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From back door gigs to Duke Ellington's Orchestra, Boston's Harry Carney made the saxophone sing09:06
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Saxophonist Harry Carney, who grew up in Boston's South End, performing on stage in England in 1963. (Photo by Express/Archive Photos/Getty Images)
Saxophonist Harry Carney, who grew up in Boston's South End, performing on stage in England in 1963. (Photo by Express/Archive Photos/Getty Images)

He is revered by many, if not most, baritone saxophone players as the “godfather” of the instrument. He could blow and hold notes on his saxophone like few other players then or since. He was a longtime, key member in one the most widely cherished big band jazz orchestras of all time, the Duke Ellington Orchestra.

His name was Harry Carney, and he was from Boston.

“Harry Carney’s musical career and his long, unbroken association with Duke Ellington are unique in jazz,” wrote renowned record producer Stanley Dance in 1961.

“Harry has a sound that has never been equaled for warmth or richness.”

Harry Carney during his years with the Duke Ellington Orchestra, in an undated portrait. (Getty)
Harry Carney during his years with the Duke Ellington Orchestra, in an undated portrait. (Getty)

Carney is, in the words of jazz historian John Edward Hasse, an “undersung” jazz great.

Carney was born in Boston on April 1, 1910, and grew up in the South End. And though he traveled the world with the Ellington Orchestra, his story bookends in Boston, thanks to his saxophone.

His beginnings were modest, but musical.

“His dad was a porter. His mother was a domestic, which is a fairly common occupational division between mother and father of a Black family at that time” says Boston attorney, author, and jazz aficionado Con Chapman.

According to Chapman, the South End at that time was racially-mixed, working class, and a hotbed for nightlife.

There were saloons, pool halls, theaters, and house parties known as “rent parties” where people raised money for rent by charging at the door and selling liquor.

The neighborhood was also a fertile ground for talented young musicians. Some called it the “Saxophonists Ghetto” since it produced several players who went on to become jazz sax legends. Included in that group were swing saxophonist Charlie Holmes, who played with the Boston Civic Symphony, and Johnny Hodges, who also went on to play for Duke Ellington.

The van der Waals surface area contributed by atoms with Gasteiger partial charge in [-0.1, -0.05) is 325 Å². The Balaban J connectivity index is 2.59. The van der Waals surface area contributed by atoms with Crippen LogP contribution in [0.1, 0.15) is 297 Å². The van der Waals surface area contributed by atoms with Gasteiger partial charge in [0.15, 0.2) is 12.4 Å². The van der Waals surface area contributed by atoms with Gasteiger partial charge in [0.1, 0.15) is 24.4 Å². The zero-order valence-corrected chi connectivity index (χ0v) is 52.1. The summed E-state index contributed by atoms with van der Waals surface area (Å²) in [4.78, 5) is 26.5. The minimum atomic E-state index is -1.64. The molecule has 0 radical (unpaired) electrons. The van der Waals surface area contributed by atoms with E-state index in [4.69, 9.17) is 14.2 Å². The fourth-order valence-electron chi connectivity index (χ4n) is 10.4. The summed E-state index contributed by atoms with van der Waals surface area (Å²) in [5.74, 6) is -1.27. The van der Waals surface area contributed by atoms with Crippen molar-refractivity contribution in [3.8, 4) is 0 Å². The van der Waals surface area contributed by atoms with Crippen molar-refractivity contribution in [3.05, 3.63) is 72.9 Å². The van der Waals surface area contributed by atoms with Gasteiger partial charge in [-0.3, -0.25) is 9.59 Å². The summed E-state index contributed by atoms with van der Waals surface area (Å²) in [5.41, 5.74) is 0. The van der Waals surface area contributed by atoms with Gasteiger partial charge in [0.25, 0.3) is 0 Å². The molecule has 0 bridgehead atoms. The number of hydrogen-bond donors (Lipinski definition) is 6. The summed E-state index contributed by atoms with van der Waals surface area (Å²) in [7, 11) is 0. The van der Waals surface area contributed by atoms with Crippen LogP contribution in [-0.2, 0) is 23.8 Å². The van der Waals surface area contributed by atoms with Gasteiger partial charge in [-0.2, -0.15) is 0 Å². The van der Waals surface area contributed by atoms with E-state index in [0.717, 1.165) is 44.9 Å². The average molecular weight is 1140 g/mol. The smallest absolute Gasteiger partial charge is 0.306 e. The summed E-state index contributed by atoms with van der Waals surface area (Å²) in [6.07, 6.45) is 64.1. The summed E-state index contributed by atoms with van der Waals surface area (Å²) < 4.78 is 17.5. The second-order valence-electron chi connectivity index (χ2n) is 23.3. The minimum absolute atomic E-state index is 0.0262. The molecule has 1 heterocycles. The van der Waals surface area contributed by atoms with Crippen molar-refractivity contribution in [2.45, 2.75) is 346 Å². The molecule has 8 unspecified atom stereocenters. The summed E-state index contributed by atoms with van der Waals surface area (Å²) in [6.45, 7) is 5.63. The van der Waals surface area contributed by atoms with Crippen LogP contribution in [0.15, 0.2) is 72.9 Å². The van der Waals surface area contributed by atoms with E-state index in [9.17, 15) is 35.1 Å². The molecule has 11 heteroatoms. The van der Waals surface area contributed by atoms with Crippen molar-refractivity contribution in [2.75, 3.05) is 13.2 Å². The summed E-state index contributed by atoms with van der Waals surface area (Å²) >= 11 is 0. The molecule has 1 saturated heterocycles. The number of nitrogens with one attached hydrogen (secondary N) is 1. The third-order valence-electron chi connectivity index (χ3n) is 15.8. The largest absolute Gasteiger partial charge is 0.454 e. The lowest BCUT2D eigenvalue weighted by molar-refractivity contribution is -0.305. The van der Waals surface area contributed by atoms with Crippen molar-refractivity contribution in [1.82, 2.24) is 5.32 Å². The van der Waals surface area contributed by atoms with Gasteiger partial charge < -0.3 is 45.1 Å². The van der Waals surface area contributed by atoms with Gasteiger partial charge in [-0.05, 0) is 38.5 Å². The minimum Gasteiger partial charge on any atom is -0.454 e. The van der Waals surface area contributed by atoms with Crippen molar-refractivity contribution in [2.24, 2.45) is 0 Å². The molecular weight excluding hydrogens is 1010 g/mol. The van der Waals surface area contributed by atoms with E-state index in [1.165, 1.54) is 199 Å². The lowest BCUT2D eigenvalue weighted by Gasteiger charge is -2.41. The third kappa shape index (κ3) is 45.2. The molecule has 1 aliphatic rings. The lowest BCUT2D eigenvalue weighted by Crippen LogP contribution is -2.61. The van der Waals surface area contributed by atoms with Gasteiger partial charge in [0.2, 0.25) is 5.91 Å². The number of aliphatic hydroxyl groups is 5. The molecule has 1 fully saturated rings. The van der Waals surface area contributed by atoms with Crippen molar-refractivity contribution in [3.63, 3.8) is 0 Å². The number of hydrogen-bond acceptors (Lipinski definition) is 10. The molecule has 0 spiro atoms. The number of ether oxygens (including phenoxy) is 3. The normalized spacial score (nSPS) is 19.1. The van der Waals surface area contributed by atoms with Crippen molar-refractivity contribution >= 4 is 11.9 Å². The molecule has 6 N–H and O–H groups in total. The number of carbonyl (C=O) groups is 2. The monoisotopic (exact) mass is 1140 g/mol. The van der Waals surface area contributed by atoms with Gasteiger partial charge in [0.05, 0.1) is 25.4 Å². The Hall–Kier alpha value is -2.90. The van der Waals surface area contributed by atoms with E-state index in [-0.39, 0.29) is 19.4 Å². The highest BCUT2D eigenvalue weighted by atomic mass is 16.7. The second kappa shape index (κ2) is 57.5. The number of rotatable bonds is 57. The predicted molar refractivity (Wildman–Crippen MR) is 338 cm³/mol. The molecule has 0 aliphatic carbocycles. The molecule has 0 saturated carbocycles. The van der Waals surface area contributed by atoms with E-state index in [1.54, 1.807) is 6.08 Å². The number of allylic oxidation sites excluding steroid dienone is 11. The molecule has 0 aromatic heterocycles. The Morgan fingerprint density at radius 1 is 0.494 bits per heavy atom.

They all lived with a few blocks of each other in Boston’s South End.

Chapman, who wrote a book about Hodges called “Rabbit’s Blues: The Life and Music of Johnny Hodges”, says Carney and Hodges would get together in Hodges' home to listen to swing and jazz records on a wind-up 78-speed turntable. He says they also looked for gigs around Boston. “Back then, you have to understand that there was a house band in every major hotel in Boston, and sometimes young men would sneak around to the back entrance and ask, you know, if they could play.”

As a teenager Carney was playing the clarinet and alto saxophone professionally around Boston. In the summer of 1927, he also gigged prohibition-era jazz joints in New York, the Savoy Ballroom and the Bamboo Inn, places you went if you wanted to be seen.

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There, Carney was spotted by Duke Ellington who invited him to play a few one-night sets in New England where it was cooler in the summer heat.

I was small in size, just a kid, see, and I wanted to sound like a man! This gruff, raucous sound gave me the feeling I was more masculine.

Harry Carney

Chapman says Ellington loved Carney’s tone. “He always tried to play a note with tone and to finish the idea as opposed to, you know, reeling off a barrage of notes and going very fast.”

Ellington was so impressed he wanted Carney in his band full time. So, Chapman says Ellington sweet-talked Carney’s mother into it. And it worked. Harry Carney left home, left Boston English high school, and joined Ellington at 17 years old.

In his very first week with Ellington, Carney added the baritone sax to his instrument mix. He talked about the move in an interview with ‘Crescendo Magazine’ in 1966: “I was small in size, just a kid, see, and I wanted to sound like a man! This gruff, raucous sound gave me the feeling I was more masculine.”